“Dr. Boone exemplifies the best in classroom teaching and is a leader in encouraging and supporting the development of innovative, best-practice pedagogy at UAF,” said Tanana Valley Campus associate director Marsha Sousa, who nominated Boone for the award. “(His) leadership in science education and innovative teaching has already created positive changes at UAF.”

Weingartner’s first experience at UAF was as a student, first in a master’s program and then, from 1988 to 1991, as a postdoctoral fellow. He joined the UAF faculty as a research associate in 1991 and in 1993 accepted a position as an assistant professor in the Institute of Marine Science. Weingartner’s work during the last two decades is characterized by both depth and breadth.

“Whereas many physical oceanographers spend entire careers working on one system, Dr. Weingartner is a major contributor to our understanding of physical oceanography in four large marine ecosystems: Gulf of Alaska, eastern Bering Sea, Chukchi Sea and Beaufort Sea,” his colleagues wrote in their nomination letter.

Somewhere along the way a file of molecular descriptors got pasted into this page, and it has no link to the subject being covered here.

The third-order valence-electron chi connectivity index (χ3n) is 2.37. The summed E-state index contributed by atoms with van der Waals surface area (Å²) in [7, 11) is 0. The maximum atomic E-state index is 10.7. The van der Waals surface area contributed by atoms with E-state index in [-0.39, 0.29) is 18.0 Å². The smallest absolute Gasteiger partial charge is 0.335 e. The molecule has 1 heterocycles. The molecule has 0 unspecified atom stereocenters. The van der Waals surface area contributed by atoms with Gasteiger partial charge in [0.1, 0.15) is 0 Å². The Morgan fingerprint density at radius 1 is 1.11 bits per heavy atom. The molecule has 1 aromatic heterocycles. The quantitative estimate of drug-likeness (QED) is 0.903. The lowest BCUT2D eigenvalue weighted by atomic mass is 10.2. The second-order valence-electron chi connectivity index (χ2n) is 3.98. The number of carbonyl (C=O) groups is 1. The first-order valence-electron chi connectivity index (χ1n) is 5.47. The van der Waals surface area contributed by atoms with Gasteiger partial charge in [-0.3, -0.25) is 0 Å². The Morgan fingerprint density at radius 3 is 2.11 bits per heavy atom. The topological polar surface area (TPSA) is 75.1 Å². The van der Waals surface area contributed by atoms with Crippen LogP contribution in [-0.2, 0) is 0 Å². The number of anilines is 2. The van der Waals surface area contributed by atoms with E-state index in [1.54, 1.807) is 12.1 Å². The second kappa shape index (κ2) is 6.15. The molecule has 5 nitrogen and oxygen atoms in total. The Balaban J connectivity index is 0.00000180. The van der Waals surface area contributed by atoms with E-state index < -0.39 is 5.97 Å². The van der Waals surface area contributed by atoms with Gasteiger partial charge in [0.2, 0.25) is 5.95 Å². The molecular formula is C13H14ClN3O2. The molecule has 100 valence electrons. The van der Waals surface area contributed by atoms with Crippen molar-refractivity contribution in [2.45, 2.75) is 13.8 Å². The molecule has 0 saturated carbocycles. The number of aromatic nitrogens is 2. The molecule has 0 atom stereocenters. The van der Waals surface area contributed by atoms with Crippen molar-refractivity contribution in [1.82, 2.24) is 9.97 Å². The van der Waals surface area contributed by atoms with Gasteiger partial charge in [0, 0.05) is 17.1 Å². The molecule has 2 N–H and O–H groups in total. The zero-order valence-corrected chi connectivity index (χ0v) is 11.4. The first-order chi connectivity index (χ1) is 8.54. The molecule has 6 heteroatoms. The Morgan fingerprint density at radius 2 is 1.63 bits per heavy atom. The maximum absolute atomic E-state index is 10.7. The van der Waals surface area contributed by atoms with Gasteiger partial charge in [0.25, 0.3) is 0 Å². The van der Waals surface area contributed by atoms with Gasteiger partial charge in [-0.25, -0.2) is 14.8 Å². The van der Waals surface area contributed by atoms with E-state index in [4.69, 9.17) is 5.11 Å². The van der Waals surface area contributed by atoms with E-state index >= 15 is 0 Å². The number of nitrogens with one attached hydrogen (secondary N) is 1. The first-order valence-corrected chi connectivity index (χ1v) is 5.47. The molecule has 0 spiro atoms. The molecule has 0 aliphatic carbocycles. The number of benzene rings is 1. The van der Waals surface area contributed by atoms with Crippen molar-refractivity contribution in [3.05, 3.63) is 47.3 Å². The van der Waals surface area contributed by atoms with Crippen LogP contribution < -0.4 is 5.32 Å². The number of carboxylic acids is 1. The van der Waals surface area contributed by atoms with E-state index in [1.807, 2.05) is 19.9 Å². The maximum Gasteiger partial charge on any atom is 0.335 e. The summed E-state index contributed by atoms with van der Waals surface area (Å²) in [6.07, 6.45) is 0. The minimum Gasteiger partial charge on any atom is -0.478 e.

Weingartner’s research focuses on understanding the processes that control ocean circulation and temperature and salinity changes in Alaska’s continental shelves.

“This knowledge is relevant to comprehending marine ecosystems, including fisheries, climate variability and the impacts of offshore industrial development,” he said. “My research funding reflects, and has been relevant to, all three of these concerns.”

In multiple nomination letters, fellow scientists reference Weingartner’s work as foundational to understanding Alaska’s oceans and laud his ability to both conduct solid research and make it accessible to the public. State, national and international agencies and companies, along with scientists in a variety of disciplines, rely on his work to guide their own.

“I wish I had the capability to write a letter that would adequately describe Dr. Weingartner’s significant contributions to the UAF research effort and the ocean science community,” said SFOS dean Denis Wiesenberg. “The research of Dr. Weingartner and his students brings distinction to our program and the university.”